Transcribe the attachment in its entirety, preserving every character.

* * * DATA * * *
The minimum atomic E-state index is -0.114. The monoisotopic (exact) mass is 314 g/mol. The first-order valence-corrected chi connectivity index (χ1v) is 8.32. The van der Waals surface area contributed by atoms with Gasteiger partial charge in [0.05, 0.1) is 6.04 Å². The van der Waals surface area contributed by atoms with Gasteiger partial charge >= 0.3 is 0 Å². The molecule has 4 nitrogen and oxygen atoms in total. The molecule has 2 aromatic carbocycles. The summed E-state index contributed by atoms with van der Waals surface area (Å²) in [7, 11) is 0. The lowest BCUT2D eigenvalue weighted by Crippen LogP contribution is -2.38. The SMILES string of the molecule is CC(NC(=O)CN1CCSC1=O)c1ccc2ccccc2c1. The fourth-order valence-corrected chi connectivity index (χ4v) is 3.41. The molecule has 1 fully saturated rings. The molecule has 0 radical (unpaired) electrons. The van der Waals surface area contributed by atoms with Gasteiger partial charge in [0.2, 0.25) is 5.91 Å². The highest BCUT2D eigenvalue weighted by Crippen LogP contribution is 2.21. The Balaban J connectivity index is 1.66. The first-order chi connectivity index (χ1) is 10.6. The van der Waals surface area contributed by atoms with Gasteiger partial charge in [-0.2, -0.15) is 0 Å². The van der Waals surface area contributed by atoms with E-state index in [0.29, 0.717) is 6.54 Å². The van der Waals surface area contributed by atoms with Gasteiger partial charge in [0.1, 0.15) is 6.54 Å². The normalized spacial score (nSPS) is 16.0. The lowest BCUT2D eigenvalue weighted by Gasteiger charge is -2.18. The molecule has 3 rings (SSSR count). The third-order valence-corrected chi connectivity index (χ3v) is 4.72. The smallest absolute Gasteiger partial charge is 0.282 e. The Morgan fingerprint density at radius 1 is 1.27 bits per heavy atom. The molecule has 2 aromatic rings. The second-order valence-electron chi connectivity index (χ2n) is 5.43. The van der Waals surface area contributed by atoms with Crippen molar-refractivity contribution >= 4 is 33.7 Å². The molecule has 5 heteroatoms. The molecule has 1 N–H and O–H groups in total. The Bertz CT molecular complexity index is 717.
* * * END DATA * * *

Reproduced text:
The minimum atomic E-state index is -0.114. The monoisotopic (exact) mass is 314 g/mol. The first-order valence-corrected chi connectivity index (χ1v) is 8.32. The van der Waals surface area contributed by atoms with Gasteiger partial charge in [0.05, 0.1) is 6.04 Å². The van der Waals surface area contributed by atoms with Gasteiger partial charge >= 0.3 is 0 Å². The molecule has 4 nitrogen and oxygen atoms in total. The molecule has 2 aromatic carbocycles. The summed E-state index contributed by atoms with van der Waals surface area (Å²) in [7, 11) is 0. The lowest BCUT2D eigenvalue weighted by Crippen LogP contribution is -2.38. The SMILES string of the molecule is CC(NC(=O)CN1CCSC1=O)c1ccc2ccccc2c1. The fourth-order valence-corrected chi connectivity index (χ4v) is 3.41. The molecule has 1 fully saturated rings. The molecule has 0 radical (unpaired) electrons. The van der Waals surface area contributed by atoms with Gasteiger partial charge in [0.2, 0.25) is 5.91 Å². The highest BCUT2D eigenvalue weighted by Crippen LogP contribution is 2.21. The Balaban J connectivity index is 1.66. The first-order chi connectivity index (χ1) is 10.6. The van der Waals surface area contributed by atoms with Gasteiger partial charge in [-0.2, -0.15) is 0 Å². The van der Waals surface area contributed by atoms with E-state index in [0.29, 0.717) is 6.54 Å². The van der Waals surface area contributed by atoms with Gasteiger partial charge in [0.1, 0.15) is 6.54 Å². The normalized spacial score (nSPS) is 16.0. The lowest BCUT2D eigenvalue weighted by Gasteiger charge is -2.18. The molecule has 3 rings (SSSR count). The third-order valence-corrected chi connectivity index (χ3v) is 4.72. The smallest absolute Gasteiger partial charge is 0.282 e. The Morgan fingerprint density at radius 1 is 1.27 bits per heavy atom. The molecule has 2 aromatic rings. The second-order valence-electron chi connectivity index (χ2n) is 5.43. The van der Waals surface area contributed by atoms with Crippen molar-refractivity contribution >= 4 is 33.7 Å². The molecule has 5 heteroatoms. The molecule has 1 N–H and O–H groups in total. The Bertz CT molecular complexity index is 717.